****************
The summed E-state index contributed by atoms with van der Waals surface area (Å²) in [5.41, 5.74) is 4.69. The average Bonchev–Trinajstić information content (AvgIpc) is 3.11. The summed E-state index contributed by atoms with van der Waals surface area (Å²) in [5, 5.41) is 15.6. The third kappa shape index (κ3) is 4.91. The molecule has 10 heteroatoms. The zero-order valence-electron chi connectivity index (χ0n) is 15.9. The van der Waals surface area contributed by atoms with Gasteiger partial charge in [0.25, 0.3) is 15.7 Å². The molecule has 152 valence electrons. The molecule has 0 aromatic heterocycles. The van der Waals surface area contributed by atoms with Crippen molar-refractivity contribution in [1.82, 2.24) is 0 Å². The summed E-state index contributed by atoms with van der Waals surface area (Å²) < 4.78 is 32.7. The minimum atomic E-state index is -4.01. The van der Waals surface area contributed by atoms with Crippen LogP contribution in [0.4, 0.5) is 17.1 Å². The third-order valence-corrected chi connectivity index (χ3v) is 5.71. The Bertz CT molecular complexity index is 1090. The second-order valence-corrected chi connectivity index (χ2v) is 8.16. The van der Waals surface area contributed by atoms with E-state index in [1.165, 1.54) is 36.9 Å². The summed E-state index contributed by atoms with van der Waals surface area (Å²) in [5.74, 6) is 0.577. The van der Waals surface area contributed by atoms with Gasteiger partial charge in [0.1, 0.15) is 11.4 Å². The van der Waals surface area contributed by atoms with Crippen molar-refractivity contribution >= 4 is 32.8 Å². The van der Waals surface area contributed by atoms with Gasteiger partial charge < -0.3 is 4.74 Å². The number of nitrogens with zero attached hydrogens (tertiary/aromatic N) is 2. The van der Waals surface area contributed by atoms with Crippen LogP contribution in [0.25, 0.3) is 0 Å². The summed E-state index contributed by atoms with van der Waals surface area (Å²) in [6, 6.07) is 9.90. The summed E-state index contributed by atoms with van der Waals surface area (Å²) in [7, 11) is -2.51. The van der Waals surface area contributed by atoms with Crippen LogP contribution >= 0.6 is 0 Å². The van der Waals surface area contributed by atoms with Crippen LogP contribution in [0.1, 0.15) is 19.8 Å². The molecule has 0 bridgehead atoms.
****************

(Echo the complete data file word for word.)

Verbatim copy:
The summed E-state index contributed by atoms with van der Waals surface area (Å²) in [5.41, 5.74) is 4.69. The average Bonchev–Trinajstić information content (AvgIpc) is 3.11. The summed E-state index contributed by atoms with van der Waals surface area (Å²) in [5, 5.41) is 15.6. The third kappa shape index (κ3) is 4.91. The molecule has 10 heteroatoms. The zero-order valence-electron chi connectivity index (χ0n) is 15.9. The van der Waals surface area contributed by atoms with Gasteiger partial charge in [0.25, 0.3) is 15.7 Å². The molecule has 152 valence electrons. The molecule has 0 aromatic heterocycles. The van der Waals surface area contributed by atoms with Crippen molar-refractivity contribution in [1.82, 2.24) is 0 Å². The summed E-state index contributed by atoms with van der Waals surface area (Å²) < 4.78 is 32.7. The minimum atomic E-state index is -4.01. The van der Waals surface area contributed by atoms with Crippen LogP contribution in [0.4, 0.5) is 17.1 Å². The third-order valence-corrected chi connectivity index (χ3v) is 5.71. The Bertz CT molecular complexity index is 1090. The second-order valence-corrected chi connectivity index (χ2v) is 8.16. The van der Waals surface area contributed by atoms with E-state index in [1.165, 1.54) is 36.9 Å². The summed E-state index contributed by atoms with van der Waals surface area (Å²) in [5.74, 6) is 0.577. The van der Waals surface area contributed by atoms with Gasteiger partial charge in [0.1, 0.15) is 11.4 Å². The van der Waals surface area contributed by atoms with Crippen molar-refractivity contribution >= 4 is 32.8 Å². The van der Waals surface area contributed by atoms with Gasteiger partial charge < -0.3 is 4.74 Å². The number of nitrogens with zero attached hydrogens (tertiary/aromatic N) is 2. The van der Waals surface area contributed by atoms with Crippen LogP contribution in [0.25, 0.3) is 0 Å². The summed E-state index contributed by atoms with van der Waals surface area (Å²) in [6, 6.07) is 9.90. The summed E-state index contributed by atoms with van der Waals surface area (Å²) in [7, 11) is -2.51. The van der Waals surface area contributed by atoms with Crippen LogP contribution >= 0.6 is 0 Å². The van der Waals surface area contributed by atoms with Crippen LogP contribution in [0.1, 0.15) is 19.8 Å². The molecule has 0 bridgehead atoms.